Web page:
Monthly Archives: August 2012

Run for the Roses Redux

I have a feeling that people from Kentucky will have some not-so-kind words for me after this post, because I think I’m about to completely bastardize the classic mint julep that they know and love. But I’m moving forward with reckless abandon because I’m come up with something totally delicious, and I feel as though I need to share it with the world.

First, I’m gonna get a little fancy with it. Instead of the traditional simple syrup, I came up with a mint-basil-ginger simple syrup that is pretty fantastic and probably useful in all kinds of ways. Combine this stuff with some barbecue sauce for an amazing baby back rib glaze?! I think yes. Also, I’ve been watching a lot of Arrested Development lately.

But I digress. Here’s how to get the job done:

Mint-Basil-Ginger Simple Syrup
1 cup water
1 cup white sugar
1/4 cup ginger soda syrup (optional)
Basil
Mint

It’s kind of up to you on how crazy you want to go with the mint and basil. I used about 12 leaves of each, but I think I’d use more next time to really amp up the mint and basil flavor. Also, the ginger syrup is optional – it’s delicious without it, but definitely adds a little flair.

First, muddle the mint and basil. Don’t skip this step, as it gets all of the oils out of the leaves and allows them to really flavor the syrup.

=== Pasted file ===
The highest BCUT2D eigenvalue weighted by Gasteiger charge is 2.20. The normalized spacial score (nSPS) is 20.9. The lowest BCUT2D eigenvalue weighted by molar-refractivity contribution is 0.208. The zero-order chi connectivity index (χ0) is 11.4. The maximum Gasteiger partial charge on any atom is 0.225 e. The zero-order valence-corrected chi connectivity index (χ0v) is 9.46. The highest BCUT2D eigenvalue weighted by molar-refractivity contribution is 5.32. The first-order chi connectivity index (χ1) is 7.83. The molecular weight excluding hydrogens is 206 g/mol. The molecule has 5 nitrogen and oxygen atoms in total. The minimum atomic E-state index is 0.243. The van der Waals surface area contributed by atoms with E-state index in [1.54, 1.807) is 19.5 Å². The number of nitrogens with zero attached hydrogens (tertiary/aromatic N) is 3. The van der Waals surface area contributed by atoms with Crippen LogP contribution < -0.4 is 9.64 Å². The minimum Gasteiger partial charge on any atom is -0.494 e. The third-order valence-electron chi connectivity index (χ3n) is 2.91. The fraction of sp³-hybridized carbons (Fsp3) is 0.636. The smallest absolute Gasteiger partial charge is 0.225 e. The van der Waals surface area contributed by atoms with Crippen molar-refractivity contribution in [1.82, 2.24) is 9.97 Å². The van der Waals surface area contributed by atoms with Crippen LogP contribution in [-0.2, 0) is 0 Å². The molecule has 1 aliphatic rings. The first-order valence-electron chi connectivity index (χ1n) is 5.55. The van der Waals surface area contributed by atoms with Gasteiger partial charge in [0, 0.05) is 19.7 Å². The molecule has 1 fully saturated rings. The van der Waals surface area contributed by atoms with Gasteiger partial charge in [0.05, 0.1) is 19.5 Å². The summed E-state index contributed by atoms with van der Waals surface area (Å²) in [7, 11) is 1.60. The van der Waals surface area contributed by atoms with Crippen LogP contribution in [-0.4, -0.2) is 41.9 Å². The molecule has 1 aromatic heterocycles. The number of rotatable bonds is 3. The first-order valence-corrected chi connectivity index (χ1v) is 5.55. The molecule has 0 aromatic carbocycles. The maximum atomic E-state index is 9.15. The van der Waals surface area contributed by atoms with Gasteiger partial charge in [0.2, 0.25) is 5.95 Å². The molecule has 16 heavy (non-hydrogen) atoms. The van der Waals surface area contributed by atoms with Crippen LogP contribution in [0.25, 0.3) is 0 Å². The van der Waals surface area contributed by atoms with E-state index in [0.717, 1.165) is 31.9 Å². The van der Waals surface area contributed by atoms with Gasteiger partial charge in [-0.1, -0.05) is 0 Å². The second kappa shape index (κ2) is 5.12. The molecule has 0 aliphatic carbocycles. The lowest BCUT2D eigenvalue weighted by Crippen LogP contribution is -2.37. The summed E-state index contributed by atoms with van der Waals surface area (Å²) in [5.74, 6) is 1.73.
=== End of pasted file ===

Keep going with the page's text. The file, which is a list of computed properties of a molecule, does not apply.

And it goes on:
Next, make up your simple syrup. In case you’ve never done this before, it’s super easy – just take equal parts water and white sugar, put them in a pot over a low heat and stir until all of the sugar dissolves. Very important that the heat is low so that the sugar doesn’t burn.

Throw your muddled mint and basil in the pot over that same low heat for about 30 minutes, stirring occasionally. Take it off the heat, allow the mixture to cool, and then pop it in the fridge in a sealed container for about 24 hours. Finally, once you’ve let it sit, filter it through a fine mesh filter (I used my French press), and you’re done!

Now that you’ve done the hard work and been patient, allowing all of the mint and basil to infuse, it’s time to make that drink! Let me state again – this is pretty far from a traditional mint julep, and I may just post a more traditional recipe soon. But it’s one of my favorite drinks I’ve made in a while, so I’m not ashamed, dammit! Anyway, here it is.